The resolution also asks for the work on identification of critical habitat to continue as more data becomes available, and encourages that the identified areas be used as management tools to plan noise producers’ activities. There are several other useful points in there. None of them as concrete and binding as needed, but I believe still a small step in the right direction. And they can certainly be used to move this issue forward in the time until the next MOP.

    • Giuseppe Notarbartolo di Sciara

      Indeed, Heidi, all that you say is correct. However none of it will happen unless all persons of goodwill from civil society will fight for it.

  • You can count on us. We are mobilizing the civil society with our Silent Oceans Campaign and strive for mitigation of noise, protected zones in critical habitat, compliance, control and enforcement.

  • Liz Slooten

    Great job Giuseppe!

    You can lead a horse to water, but you can’t necessarily make it drink… Keep at it! As you know, these things often take many years to resolve.

  • Hola Guiseppe,

    Non-stop, drop by drop, work by work, step by step … day by day … keep on going… your way is the way, dont doubt about it ¡¡
    You should feel proud of it.
    It is clear thatwWe are working not only for tomorrow morning.
    we have to keep on going to the aims without making much noise¡¡
    As you well know dead whales are quite silent. But causes are very noisy ¡.
    We will put our small contribution in knowing cuases and effects to prevent them for your next big drop…
    Thanks again, Antonio and many more (www.iusa.eu)

  • Rob Baldwin

    Thanks for an excellently articulated summary of the situation, Giuseppe. Its a setback, but we now all know where to target the efforts most (both capitalising on those countries that were in support, and campaigning in those that were not), and we also once again understand the need to try and agree ahead of time with politicians that if they want the science then they have to listen to it! As ever, Giuseppe, your time, energy and expertise is not wasted. It just takes a long time for certain seeds you plant to grow. Its also a good lesson for us working in other parts of the world, such as here in the Middle East, where bodies like ACCOBAMS are non-existent or in their infancy.

  • Nice summary of the situation, Giuseppe. I’m sorry I had to miss this year’s MOP. But did they justify how they could mandate the Scientific Committee to provide recommendations based on best science, waste 7 years of people’s time, waste the money they put into ACCOBAMS and its Scientific Committee, and then blatantly ignore that?
    Yes, national security, etc., but it’s not like the recommendations closed down the entire Mediterranean…

  • Thank you Giuseppe for an interesting summary on what transpired. While it is indeed very frustrating, you and your team have provided the countries who do have an interest in the protection of these species with a great starting point. The maps are very telling and clear and will no doubt become a really useful tool. As someone working in Sri Lanka, it is also interesting to know how other parts of the world approach or treat such important issues…makes me feel much less alone. Keep fighting the good fight, it is never in vain! I hope you don’t mind that I put a link to this post on my blog to bring more attention to your efforts.

  • Dear Giuseppe,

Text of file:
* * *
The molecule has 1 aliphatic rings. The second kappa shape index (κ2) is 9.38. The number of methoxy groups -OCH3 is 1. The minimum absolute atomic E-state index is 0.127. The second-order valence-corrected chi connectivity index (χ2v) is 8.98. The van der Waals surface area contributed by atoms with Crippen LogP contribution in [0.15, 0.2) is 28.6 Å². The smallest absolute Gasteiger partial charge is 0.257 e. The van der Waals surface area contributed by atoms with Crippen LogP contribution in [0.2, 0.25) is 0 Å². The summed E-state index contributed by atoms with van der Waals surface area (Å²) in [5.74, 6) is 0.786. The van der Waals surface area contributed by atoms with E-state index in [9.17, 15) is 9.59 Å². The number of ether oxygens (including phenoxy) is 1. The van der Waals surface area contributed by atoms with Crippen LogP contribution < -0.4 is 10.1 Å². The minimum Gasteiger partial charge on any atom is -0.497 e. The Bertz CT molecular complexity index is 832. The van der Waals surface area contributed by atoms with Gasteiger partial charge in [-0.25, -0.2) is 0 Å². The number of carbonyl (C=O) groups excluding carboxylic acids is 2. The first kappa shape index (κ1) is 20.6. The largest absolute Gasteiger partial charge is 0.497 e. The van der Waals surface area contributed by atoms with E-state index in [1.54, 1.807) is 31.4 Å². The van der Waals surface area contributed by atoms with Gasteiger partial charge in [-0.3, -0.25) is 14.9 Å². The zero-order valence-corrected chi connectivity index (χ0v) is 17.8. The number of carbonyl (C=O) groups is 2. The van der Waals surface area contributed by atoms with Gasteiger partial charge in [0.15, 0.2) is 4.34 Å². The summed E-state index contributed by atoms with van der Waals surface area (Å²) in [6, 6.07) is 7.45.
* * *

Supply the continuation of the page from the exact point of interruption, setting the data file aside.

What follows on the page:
thanks for sharing this with everyone. It is important that these situations come public and everybody is aware of what eventually happens at the top with the decision makers. Changes take time, sometime, long time but they cannot delete the good work and data that will always be there to testify a situation and I am positive that cannot event remain unnoticed for too long! They have may refused it this year, next time will be harder for them and anyone to take such decision. And there will be more data as we keep on working!!

  • Mafoumba

    Do you know that France still don’t have any guidelines for seismic surveys !!! and shoot with unqualified observers people onboard… I can give you exemple of IFREMER shooting just now in a whale sanctuary close to Guadeloupe (where I am from), they took 2 unpaid students to observe and mitigate seismic activities ! NO one qualified as PAM operators or MMO… no experience, nada !!!!! This world is crazy, I jump on this to let you know that for me and my experience, 98% of the PAM operators don’t know how to recognise a beaked whale signal from a dolphin ! This is terrible,especially that some country do stop operations for beaked whale but it is of no use when no one knows how to distinguish them against a none stopping species…. how come you never see them (BW) on PAM reports, MMOs and PAMs operator are for the most a banch of underqualified teens that once had a dream to see whales and undertake a too big responsibility for the task at hand.I would advise those teens to go on whale watching tours or even go and serve for charity and get experienced… but get the hell out of seismic boats !!!
    As you say noises are perceived way beyond the 500m security zone that most guidelines recognise. There is a big gap in science and we need to all work together to prove scientificly those impacts. As long as there will be doubt, this will continue. We all need to also control the efficiency of MMOs and PAM monitoring quality !!! Surveyors seem to enrol cheap labour and recruiting agency also to win bids…. the quality is degrading and whales and dolphins are paying the cost of it.

    Mafoumba !!!

  • […] of governments in the region).  As reported by a long-time chair of the Scientific Committee, the recommendation fell on deaf ears when presented to the full ACCOBAM meeting of the parties last year; military preparedness was the […]